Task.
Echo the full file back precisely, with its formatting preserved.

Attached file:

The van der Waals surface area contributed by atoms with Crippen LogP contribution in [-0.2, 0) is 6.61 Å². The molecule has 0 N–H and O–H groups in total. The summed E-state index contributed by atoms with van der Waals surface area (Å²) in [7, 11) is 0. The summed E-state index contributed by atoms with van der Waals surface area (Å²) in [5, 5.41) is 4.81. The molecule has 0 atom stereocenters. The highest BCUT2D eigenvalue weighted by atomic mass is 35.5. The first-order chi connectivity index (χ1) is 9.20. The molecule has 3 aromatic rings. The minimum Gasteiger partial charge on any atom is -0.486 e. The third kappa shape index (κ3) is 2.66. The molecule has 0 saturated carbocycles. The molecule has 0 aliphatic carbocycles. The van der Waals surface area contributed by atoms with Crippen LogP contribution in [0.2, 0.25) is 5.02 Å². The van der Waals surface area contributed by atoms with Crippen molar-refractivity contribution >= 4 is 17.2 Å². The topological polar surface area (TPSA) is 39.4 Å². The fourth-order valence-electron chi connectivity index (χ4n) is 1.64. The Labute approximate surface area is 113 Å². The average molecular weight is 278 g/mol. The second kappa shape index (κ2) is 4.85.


The van der Waals surface area contributed by atoms with Crippen LogP contribution in [-0.2, 0) is 6.61 Å². The molecule has 0 N–H and O–H groups in total. The summed E-state index contributed by atoms with van der Waals surface area (Å²) in [7, 11) is 0. The summed E-state index contributed by atoms with van der Waals surface area (Å²) in [5, 5.41) is 4.81. The molecule has 0 atom stereocenters. The highest BCUT2D eigenvalue weighted by atomic mass is 35.5. The first-order chi connectivity index (χ1) is 9.20. The molecule has 3 aromatic rings. The minimum Gasteiger partial charge on any atom is -0.486 e. The third kappa shape index (κ3) is 2.66. The molecule has 0 saturated carbocycles. The molecule has 0 aliphatic carbocycles. The van der Waals surface area contributed by atoms with Crippen LogP contribution in [0.2, 0.25) is 5.02 Å². The van der Waals surface area contributed by atoms with Crippen molar-refractivity contribution >= 4 is 17.2 Å². The topological polar surface area (TPSA) is 39.4 Å². The fourth-order valence-electron chi connectivity index (χ4n) is 1.64. The Labute approximate surface area is 113 Å². The average molecular weight is 278 g/mol. The second kappa shape index (κ2) is 4.85.